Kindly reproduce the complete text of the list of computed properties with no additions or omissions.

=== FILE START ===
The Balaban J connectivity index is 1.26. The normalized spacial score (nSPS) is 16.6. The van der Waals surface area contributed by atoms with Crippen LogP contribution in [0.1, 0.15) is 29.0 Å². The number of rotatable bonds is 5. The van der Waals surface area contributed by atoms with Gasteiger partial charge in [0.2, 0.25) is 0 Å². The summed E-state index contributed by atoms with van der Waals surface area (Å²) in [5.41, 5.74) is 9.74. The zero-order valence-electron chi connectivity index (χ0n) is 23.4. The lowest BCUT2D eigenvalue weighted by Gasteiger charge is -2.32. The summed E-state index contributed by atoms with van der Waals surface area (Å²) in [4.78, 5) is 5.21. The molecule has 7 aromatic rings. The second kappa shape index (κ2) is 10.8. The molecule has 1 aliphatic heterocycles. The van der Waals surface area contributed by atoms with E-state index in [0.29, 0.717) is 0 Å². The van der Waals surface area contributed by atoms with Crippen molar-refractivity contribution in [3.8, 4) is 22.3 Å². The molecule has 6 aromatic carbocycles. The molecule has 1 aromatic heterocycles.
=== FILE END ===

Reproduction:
The Balaban J connectivity index is 1.26. The normalized spacial score (nSPS) is 16.6. The van der Waals surface area contributed by atoms with Crippen LogP contribution in [0.1, 0.15) is 29.0 Å². The number of rotatable bonds is 5. The van der Waals surface area contributed by atoms with Gasteiger partial charge in [0.2, 0.25) is 0 Å². The summed E-state index contributed by atoms with van der Waals surface area (Å²) in [5.41, 5.74) is 9.74. The zero-order valence-electron chi connectivity index (χ0n) is 23.4. The lowest BCUT2D eigenvalue weighted by Gasteiger charge is -2.32. The summed E-state index contributed by atoms with van der Waals surface area (Å²) in [4.78, 5) is 5.21. The molecule has 7 aromatic rings. The second kappa shape index (κ2) is 10.8. The molecule has 1 aliphatic heterocycles. The van der Waals surface area contributed by atoms with E-state index in [0.29, 0.717) is 0 Å². The van der Waals surface area contributed by atoms with Crippen molar-refractivity contribution in [3.8, 4) is 22.3 Å². The molecule has 6 aromatic carbocycles. The molecule has 1 aromatic heterocycles.